This Summary is provided to introduce a selection of concepts in a simplified form that are further described below in the Detailed Description. This Summary is not intended to identify key features or essential features of the claimed subject matter, nor is it intended to be used as an aid in determining the scope of the claimed subject matter.

In one general aspect, an apparatus for lesion detection includes a lesion candidate detector configured to detect lesion candidates from a medical image, an adjacent object detector configured to detect anatomical objects from the medical image, a lesion candidate verifier configured to verify each of the lesion candidates based on anatomical context information comprising information regarding a location relationship between each of the lesion candidates and the anatomical objects, and a candidate remover configured to remove one or more false positive lesion candidate from among the detected lesion candidates based on a verification result of the lesion candidate verifier.

The apparatus may further include an image receiver configured to obtain the medical image, in which the medical image is an image of a human breast captured using ultrasound waves or X-rays; the adjacent object detector is configured to detect at least one of skin, fat, glandular tissue, muscle, and bone from the breast image as an anatomical object; and the lesion candidate verifier is configured to verify each of the lesion candidates based on anatomical context information comprising information regarding a location relationship between each of the lesion candidates and the at least one of skin, fat, glandular tissue, muscle, and bone.

The lesion candidate detector may be configured to detect the lesion candidates from the medical image using at least one of Haar feature detection technique, deformable part model (DPM), and deep learning technique.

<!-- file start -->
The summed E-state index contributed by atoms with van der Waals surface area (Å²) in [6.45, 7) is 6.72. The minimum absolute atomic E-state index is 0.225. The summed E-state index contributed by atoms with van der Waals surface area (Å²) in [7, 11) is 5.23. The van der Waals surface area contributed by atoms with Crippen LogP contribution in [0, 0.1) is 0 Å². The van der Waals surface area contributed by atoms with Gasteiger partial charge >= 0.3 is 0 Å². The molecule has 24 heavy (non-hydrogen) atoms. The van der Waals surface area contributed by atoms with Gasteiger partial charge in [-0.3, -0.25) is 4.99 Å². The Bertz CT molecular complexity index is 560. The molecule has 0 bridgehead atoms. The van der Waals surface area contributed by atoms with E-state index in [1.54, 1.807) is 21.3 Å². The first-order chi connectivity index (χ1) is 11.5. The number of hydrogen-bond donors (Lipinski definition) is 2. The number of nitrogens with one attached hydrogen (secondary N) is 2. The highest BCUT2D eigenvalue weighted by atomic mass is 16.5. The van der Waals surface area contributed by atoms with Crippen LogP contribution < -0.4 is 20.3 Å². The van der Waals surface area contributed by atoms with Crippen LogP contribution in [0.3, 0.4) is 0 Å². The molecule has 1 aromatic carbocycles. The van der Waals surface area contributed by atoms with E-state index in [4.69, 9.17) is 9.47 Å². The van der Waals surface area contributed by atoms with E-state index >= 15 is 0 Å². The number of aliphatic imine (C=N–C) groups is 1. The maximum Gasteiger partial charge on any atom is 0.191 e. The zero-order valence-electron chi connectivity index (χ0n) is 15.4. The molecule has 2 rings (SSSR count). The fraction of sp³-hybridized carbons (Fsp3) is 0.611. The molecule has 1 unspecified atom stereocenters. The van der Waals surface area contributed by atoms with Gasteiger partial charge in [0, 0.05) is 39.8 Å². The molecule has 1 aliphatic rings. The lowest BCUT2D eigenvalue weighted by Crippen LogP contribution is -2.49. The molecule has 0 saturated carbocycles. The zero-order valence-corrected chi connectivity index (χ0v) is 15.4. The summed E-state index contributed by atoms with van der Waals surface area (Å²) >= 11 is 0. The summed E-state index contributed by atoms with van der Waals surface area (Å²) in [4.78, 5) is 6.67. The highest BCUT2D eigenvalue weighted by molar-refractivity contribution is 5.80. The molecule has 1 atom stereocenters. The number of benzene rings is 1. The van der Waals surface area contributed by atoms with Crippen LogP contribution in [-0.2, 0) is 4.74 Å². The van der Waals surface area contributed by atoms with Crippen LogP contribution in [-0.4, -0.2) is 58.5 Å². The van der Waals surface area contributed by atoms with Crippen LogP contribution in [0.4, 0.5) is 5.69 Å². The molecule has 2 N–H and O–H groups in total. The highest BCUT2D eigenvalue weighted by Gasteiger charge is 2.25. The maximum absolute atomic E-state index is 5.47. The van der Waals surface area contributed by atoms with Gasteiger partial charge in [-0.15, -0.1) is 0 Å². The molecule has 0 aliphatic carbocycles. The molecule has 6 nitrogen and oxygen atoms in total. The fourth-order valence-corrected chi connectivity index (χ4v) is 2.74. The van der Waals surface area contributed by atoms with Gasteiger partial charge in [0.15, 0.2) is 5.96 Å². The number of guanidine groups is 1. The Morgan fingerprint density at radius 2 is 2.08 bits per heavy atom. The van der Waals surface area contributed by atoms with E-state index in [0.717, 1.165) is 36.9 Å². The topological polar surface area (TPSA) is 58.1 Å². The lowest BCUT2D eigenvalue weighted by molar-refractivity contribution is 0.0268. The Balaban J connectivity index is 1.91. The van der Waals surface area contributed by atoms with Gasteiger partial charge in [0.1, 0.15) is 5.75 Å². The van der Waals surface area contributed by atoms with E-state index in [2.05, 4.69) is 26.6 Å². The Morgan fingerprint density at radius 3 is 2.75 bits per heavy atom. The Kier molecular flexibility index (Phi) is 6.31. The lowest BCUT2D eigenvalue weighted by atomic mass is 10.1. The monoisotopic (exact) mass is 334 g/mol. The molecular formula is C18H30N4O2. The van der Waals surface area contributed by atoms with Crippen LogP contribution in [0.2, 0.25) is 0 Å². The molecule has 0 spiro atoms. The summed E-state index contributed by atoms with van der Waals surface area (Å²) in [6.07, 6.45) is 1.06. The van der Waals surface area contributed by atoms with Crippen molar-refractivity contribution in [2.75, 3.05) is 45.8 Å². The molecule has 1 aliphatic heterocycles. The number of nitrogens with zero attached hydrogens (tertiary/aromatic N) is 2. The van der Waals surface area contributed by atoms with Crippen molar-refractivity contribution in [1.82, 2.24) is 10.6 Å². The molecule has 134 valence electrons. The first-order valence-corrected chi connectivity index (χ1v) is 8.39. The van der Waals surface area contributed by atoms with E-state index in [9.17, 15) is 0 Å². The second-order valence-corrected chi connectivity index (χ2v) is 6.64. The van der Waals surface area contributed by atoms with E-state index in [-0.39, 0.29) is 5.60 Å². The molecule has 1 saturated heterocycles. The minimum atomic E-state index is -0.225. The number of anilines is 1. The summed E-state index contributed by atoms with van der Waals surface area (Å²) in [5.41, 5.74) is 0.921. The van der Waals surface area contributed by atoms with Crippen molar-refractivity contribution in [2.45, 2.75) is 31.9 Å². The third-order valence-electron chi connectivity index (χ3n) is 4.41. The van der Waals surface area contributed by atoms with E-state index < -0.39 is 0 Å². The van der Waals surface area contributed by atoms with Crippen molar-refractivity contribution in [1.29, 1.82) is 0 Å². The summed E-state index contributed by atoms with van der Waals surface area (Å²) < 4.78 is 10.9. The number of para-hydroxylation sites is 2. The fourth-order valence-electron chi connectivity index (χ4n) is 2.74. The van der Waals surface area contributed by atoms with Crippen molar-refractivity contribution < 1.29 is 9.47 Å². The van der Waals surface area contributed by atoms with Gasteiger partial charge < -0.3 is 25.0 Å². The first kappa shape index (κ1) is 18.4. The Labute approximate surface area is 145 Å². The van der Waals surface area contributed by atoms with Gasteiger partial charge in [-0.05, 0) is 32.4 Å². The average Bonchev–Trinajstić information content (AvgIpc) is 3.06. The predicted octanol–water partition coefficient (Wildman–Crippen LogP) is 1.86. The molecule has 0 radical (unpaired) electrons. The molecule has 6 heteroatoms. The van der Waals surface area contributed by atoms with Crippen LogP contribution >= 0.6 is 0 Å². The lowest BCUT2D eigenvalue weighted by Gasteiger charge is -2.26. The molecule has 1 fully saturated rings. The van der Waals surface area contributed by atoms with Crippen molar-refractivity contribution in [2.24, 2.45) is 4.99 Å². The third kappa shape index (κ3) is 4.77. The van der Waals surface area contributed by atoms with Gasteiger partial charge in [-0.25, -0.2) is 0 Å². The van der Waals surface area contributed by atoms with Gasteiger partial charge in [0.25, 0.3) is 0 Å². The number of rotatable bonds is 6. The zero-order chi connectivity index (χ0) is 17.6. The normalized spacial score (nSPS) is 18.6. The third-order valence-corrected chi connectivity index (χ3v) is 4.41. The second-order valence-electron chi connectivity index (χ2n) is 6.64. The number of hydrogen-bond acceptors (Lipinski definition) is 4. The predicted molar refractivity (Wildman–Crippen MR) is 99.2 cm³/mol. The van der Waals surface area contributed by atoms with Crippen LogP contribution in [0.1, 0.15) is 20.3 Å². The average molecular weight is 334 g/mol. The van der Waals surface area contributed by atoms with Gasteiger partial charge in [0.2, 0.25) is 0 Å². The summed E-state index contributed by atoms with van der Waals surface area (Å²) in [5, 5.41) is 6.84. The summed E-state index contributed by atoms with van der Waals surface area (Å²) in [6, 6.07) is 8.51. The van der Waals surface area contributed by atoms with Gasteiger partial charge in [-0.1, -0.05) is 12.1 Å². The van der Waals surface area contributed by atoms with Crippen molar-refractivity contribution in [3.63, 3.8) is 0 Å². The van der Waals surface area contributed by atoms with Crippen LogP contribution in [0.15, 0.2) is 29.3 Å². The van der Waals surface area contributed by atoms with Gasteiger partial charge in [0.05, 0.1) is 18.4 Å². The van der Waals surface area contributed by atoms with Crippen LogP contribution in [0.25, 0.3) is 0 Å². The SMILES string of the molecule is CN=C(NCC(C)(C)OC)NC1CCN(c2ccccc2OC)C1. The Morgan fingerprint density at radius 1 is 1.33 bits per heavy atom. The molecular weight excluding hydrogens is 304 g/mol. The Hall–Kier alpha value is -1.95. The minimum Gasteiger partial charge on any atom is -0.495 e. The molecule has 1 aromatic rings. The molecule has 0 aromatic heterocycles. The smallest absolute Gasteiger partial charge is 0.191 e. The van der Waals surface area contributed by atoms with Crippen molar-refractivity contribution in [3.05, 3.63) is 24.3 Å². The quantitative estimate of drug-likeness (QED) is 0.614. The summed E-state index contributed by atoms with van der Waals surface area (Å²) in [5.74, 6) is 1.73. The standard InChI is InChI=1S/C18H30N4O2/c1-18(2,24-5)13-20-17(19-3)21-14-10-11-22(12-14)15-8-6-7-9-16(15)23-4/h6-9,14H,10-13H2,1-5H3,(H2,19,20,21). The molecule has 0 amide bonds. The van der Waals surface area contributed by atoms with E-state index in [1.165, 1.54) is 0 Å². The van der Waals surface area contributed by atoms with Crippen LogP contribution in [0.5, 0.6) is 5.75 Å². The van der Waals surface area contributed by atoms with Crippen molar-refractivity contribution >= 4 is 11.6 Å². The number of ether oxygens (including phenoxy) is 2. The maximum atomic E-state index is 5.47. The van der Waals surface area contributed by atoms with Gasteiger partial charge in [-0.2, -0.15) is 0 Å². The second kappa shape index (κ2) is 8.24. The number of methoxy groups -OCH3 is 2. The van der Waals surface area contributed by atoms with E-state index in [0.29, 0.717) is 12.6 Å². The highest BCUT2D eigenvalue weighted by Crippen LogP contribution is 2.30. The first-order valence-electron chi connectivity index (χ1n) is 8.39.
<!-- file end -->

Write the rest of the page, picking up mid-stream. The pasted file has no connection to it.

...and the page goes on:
The adjacent object detector may include a plurality of individual object detectors, each of which may detect the anatomical objects individually from the medical image.

Each of the plurality of individual object detectors may be configured to use deep learning technique, sliding window technique, or superpixel technique.

The adjacent object detector may include a single object detector configured to simultaneously detect the anatomical objects from the medical image.

The single object detector may be configured to use deep learning technique, sliding window technique, or superpixel technique.

The single object detector may be configured to extract a plurality of feature maps from the whole medical image or a part of the medical image, allocate the extracted feature maps with corresponding anatomical objects, and label a location of a feature map allocated with a specific anatomical object in the medical image as the specific anatomical object.

The lesion candidate verifier may be configured to use at least one of Support Vector Machine (SVM), Artificial Neural Network (ANN), deep learning technique, and Bayesian Network.